Format: Paperback
Erwin James did not write his memoirs to gain sympathy, or to cry "I'm innocent" ... he simply wrote of his day to day life and experiences in diary form. A gripping book, his characters come to life as he describes different incidents that he encountered in his twenty years inside. At times hilarious and at other times sad, we enter a world where danger is never far away, where a simple breaking of prison "rules" can be as serious as contravening the official rules, where a hard shell is essential for survival.
Erwin's journey was hard, but along the way he learnt that hope for a better future was in his won hands and that with the right attitude, he could emerge at the end of it a better person.
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34 of 37 people found the following review helpful By Dr W. Richards on 8 Nov 2003
Format: Paperback
In the early 1980s, Erwin James - a pseudonym - was sentenced to life imprisonment. He was in his early twenties at the time. What his crime was we are never told, and nor is it relevant to this account, although James himself never tries to minimise it, making clear that he believes that he deserves his punishment. We're also told that he had a 'tariff' of twenty-five years, later reduced to 20. In 2000, James began writing a series of fortnightly columns for the Guardian newspaper, on life as a 'lifer' in the prison system. It is these columns, or those printed up to January 2003 (James continues to write for the Guardian) which are published in this collection.
James, in his first couple of years writing for the Guardian, was not paid; a note at the bottom of each column read: 'Erwin James is serving a life sentence. He has not been paid for this column'. At that point, the fee went to charity, but once James was moved to open conditions and permitted to engage in paid employment, the fee was held in trust for him. Surprisingly, in 2003 the Press Complaints Commission criticised the newspaper for running the column and for paying a serving prisoner for writing; given the plaudits the newspaper has received, and which have been lavished on this book, by people such as Martin Narey, Director of the Prison Service, that decision by the PCC was astounding.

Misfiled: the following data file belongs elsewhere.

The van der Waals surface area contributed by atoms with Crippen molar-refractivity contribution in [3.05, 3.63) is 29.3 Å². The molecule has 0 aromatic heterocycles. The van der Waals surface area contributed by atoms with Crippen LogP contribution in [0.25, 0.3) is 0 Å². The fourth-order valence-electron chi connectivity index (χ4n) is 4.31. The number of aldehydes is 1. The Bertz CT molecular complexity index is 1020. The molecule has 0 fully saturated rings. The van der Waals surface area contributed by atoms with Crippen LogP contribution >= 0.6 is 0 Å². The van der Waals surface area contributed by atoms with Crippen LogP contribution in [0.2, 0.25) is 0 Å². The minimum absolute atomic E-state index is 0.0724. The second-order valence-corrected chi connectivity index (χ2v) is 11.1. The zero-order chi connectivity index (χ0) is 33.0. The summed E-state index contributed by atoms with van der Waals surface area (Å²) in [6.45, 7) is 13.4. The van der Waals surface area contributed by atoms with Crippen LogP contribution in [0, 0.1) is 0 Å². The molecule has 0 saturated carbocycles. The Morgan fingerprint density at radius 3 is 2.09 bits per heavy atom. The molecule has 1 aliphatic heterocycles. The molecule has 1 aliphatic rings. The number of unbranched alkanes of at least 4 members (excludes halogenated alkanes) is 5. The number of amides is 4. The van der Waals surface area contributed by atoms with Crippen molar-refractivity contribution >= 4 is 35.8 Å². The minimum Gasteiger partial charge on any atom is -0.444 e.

In his columns, James shows the reality of life inside high- and medium-security prisons in a way other, more high-profile, prison memoirs fail to do. We meet fellow prisoners - all pseudonymised - and experience their hopes and disappointments through the clarity of James' writing.
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4 of 4 people found the following review helpful By Yogini Star on 22 Feb 2009
Format: Paperback Verified Purchase
Still poignant now., 22 Feb 2009

I have just finished reading A life Inside, as part of research into life inside, and I have found this book to be the best I have read so far and the most truthful. It states clearly, without emotion the impact on someone's life when they are sentenced to a period of incarceration. It is written with honesty and sincerity. A must read for anyone who would like a glimmer of what it maybe like. Although at times I feel the amazing sense of optimism Erwin James manages to maintain within himself through his experiences may give some readers, who know nothing of our outdated and still often brutal penal system, a false belief it really does work!